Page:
Why do so many people smother their prose with unnecessary words? Most MICE communicators would agree that writing simply is the best way to get written messages across, but many find comfort in boring verbiage.
That’s why for many PCOs and others in our industry, being short on time translates into being long on text. It’s easier to fall into the comfortable ruts of using overworked adjectives (“unique and outstanding,” “best-in-class,” “boasts world-class facilities” and so forth), or stock phrases (please do not hesitate to contact me with any queries, concerns or considerations you may have . . .) than to think of snappier alternatives.
Supporters of the more-is-more school of thought argue that dense text suggests you’ve got your subject surrounded. You mean business and you sound knowledgeable. Some think if you pack words in and include strings of adjectives you improve your chances of hitting the mark at some point.
You can make your written word as palatable as possible for readers by heeding the advice of great writers. Make a conscious effort to strip clutter. Like most people, your MICE readers, no matter what role they play, are short of time. Keep them in mind.
They’re not waiting to be impressed by your seniority or erudition. They’ll be grateful if you tell them what they need to know clearly and quickly. As Churchill said: “Short words are best.”
True, some find it more difficult to be disciplined in their writing than others. Nathaniel Hawthorne correctly said, “Easy reading is hard writing.”
Getting the tone right
It’s often hard, too, to strike the right tone. Practised writers can do it by choosing words carefully.
One way to get the right result is to edit your own work before you submit or send it. And remember, a good self-edit can weed out a tone that may have unintended consequences.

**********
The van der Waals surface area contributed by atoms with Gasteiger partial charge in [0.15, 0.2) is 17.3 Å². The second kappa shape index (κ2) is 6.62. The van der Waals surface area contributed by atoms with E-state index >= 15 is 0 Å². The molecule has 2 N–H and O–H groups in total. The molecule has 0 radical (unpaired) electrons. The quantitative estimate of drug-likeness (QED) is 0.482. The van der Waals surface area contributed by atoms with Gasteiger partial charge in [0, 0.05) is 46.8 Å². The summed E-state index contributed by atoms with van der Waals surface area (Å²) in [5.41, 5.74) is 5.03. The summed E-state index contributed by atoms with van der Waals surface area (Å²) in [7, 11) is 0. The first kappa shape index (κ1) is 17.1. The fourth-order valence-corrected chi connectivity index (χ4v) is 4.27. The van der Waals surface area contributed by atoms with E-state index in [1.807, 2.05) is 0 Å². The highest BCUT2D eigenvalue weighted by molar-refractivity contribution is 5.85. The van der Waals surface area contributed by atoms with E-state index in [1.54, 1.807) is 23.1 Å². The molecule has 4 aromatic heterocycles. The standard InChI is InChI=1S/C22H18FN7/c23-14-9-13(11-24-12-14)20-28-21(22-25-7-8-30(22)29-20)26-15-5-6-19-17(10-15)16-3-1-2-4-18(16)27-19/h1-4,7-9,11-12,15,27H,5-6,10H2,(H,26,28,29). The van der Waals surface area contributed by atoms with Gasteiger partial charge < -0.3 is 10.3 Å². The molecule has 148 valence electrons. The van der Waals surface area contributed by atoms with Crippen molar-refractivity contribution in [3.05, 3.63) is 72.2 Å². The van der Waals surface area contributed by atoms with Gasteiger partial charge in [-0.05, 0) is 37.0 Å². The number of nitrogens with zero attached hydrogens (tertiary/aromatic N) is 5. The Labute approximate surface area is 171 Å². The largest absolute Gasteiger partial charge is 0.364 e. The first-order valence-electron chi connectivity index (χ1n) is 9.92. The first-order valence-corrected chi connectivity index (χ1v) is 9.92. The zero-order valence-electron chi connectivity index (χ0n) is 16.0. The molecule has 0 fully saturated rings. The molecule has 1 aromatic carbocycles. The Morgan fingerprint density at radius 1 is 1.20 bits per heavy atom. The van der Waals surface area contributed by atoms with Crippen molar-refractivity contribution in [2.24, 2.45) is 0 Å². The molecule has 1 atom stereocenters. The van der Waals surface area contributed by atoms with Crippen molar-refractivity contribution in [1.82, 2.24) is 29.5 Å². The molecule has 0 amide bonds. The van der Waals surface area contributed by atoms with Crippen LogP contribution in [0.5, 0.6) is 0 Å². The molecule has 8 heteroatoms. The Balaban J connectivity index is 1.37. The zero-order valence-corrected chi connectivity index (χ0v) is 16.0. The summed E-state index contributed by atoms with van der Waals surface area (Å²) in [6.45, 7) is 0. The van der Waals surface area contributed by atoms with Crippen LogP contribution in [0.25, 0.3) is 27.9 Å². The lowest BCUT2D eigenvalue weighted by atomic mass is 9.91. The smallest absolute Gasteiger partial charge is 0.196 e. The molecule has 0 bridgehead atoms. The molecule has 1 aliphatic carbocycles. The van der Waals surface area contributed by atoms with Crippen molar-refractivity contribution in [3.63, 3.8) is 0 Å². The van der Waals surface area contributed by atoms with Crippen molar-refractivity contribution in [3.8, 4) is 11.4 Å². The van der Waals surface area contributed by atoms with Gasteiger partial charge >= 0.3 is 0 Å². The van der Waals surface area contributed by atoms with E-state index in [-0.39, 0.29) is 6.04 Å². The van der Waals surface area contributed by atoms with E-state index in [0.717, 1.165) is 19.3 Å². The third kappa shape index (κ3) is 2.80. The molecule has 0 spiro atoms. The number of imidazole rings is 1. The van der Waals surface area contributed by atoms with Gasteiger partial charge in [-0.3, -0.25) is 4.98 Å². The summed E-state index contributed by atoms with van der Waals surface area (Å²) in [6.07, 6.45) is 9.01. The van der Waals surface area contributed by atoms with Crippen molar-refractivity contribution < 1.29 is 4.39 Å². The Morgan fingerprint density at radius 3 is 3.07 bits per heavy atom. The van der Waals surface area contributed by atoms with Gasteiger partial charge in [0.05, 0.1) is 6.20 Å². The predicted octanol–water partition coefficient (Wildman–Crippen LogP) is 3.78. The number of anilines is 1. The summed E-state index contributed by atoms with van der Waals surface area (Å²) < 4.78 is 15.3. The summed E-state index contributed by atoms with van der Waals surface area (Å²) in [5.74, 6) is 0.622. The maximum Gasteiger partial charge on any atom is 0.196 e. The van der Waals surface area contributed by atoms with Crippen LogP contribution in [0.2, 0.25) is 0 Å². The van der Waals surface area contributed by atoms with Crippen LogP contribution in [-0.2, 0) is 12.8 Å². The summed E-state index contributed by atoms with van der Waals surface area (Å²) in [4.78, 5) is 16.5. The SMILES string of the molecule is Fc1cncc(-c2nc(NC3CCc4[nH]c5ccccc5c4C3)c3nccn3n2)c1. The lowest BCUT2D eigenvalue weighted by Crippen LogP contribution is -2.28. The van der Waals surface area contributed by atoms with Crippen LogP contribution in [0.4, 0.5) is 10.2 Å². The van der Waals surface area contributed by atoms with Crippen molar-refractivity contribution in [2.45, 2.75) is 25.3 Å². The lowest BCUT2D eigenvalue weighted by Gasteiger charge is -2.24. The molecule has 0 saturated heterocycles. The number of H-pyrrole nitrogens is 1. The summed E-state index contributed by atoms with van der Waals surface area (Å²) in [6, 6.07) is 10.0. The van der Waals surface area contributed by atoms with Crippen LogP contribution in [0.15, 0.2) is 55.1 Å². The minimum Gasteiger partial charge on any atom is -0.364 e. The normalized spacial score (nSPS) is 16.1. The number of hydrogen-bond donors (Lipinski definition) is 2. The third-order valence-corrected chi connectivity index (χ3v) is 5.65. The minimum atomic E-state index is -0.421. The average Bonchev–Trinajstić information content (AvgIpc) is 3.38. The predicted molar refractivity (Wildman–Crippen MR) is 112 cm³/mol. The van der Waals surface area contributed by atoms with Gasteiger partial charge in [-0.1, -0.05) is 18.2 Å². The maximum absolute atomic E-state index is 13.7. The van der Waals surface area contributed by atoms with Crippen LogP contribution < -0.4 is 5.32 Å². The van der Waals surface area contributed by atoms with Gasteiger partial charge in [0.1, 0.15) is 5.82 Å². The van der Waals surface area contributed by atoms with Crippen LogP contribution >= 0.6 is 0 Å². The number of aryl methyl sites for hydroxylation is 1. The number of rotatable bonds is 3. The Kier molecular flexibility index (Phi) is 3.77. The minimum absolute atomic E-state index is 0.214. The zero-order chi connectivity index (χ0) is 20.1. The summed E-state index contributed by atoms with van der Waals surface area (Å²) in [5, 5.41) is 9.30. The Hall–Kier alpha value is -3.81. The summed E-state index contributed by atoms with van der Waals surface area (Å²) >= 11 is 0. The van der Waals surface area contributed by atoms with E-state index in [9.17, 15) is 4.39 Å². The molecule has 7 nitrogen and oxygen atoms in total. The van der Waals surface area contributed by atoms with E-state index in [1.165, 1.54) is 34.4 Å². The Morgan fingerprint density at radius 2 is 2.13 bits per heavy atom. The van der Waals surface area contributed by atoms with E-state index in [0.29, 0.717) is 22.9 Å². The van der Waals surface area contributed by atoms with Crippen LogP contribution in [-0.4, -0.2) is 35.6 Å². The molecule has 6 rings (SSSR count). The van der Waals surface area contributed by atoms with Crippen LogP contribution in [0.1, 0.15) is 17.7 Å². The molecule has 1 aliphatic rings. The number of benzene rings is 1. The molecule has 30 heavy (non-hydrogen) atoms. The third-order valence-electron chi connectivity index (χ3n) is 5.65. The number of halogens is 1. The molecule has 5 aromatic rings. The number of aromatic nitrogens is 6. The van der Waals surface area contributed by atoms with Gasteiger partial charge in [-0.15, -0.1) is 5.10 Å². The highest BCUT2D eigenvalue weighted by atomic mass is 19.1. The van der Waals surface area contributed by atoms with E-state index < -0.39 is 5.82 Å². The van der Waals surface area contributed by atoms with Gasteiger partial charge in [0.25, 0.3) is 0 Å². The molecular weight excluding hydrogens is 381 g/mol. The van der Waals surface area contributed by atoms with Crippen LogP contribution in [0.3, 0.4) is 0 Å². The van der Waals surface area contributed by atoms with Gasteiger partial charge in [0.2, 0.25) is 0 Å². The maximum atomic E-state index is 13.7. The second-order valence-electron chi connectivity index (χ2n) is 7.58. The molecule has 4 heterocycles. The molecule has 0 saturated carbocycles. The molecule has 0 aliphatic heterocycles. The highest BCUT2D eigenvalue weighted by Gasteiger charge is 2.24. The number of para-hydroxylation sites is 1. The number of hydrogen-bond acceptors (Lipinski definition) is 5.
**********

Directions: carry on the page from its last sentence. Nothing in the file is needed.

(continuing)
Take this message, written in four different tones:
- It would be appreciated if all conference delegates could be informed that the new policy, under which all future arrangements will be promptly and effectively considered, will come into effect on Monday.
- You should communicate the new policy to all delegates before it comes into effect on Monday.
- Please let all delegates know about the new policy that’s being introduced on Monday.
- Hi team, we have a new policy! Please make sure your delegates know about it before it hits the deck on Monday.
Example one would be interpreted by most as impersonal, pompous and bureaucratic. People generally react negatively to this tone because it’s neither direct nor inclusive. The writer disappears: “It would be appreciated” not “I’d appreciate it”. For some people, example two would be seen as polite and to the point. Others may interpret the “should” as an order – you must, or else!
Most would agree that example three is simple, pleasant and clear, like a firm handshake or good eye contact. We prefer this form of business writing, though many still feel more comfortable using the tones in examples one and two.
Example four is colourful and conversational. The danger here is that it’s so informal that recipients may not take it as seriously as they should.